nutshedge and crab grass - Knowledgebase Question

jackson, Oh
Question by klswick
July 30, 2010
what do i do to get rid of crab grass and nutshedge grass?


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Answer from NGA
July 30, 2010

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The good news is that crabgrass is an annual weed and will die out when the weather cools. The bad news is that even if you pull it out by the roots, it will leave seeds in the soil which will try to sprout next spring. Crabgrass starts germinating when soil temperatures are 50 to 55 degrees F for ten or more days and germination can take place over a 6 week period. Pre-emergence herbicides provide excellent weed control for crabgrass. The compound prevents the weed seed from germinating, but it will not kill the newly sprouted seedling. Late April to early May is an ideal time to apply pre-emergence control in your region, but watch the weather patterns and apply sooner if the weather warrents. At this point, you might want to try raking it out or hand pulling. Depending upon the type of turfgrass you are growing, there are some products that specifically target crabgrass but not some types of turfgrass. If you use one of these products, make sure your grass type is listed on the label. Next spring use the pre-emergent, reapplying in 30 days. That should keep the crabgrass under control.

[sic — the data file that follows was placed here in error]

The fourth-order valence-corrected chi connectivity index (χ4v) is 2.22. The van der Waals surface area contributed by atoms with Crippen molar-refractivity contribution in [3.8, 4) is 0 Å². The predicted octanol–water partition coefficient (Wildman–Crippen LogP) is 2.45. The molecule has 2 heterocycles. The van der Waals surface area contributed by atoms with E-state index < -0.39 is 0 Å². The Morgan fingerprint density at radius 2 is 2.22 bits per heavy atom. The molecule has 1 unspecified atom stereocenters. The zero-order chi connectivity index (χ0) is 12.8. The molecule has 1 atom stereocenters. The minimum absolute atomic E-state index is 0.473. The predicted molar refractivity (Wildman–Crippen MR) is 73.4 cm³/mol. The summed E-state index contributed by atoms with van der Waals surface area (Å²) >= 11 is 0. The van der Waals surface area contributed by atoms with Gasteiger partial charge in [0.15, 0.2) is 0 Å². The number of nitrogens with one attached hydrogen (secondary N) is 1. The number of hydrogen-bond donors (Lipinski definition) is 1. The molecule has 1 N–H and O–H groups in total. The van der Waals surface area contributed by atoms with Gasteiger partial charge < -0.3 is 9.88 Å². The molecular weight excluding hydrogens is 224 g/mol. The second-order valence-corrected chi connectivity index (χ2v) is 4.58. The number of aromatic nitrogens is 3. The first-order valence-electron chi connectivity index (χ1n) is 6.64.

Nutgrass (nutsedge is its proper name) is indeed a pesky foe! You have several options for controlling it. Although none of them are quick and easy, they will work if you are diligent. Assuming it is in the lawn, you can hand dig the nutlets. Then wait a few days for more to sprout and remove them immediately. A second option is to spray the nutsedge with a herbicide containing glyphosate (such as Roundup). However, if the nutsedge is in your lawn, glyphosate will kill the grass as well. You can paint the herbicide on the individual nutsedge blades. Each time it returns, you have to reapply. Nutsedge is tenacious, and whatever method you choose, keep after it regularly. If you let it get a hold again, you've lost ground! The key to any approach is to never allow it to reestablish and regain its stored reserves, which are in small nutlike tubers below ground. Keep forcing it to use stored reserves to send up more growth and then quickly dig or spray it again. If you will win the battle if you don't quit!

Best wishes with your lawn.

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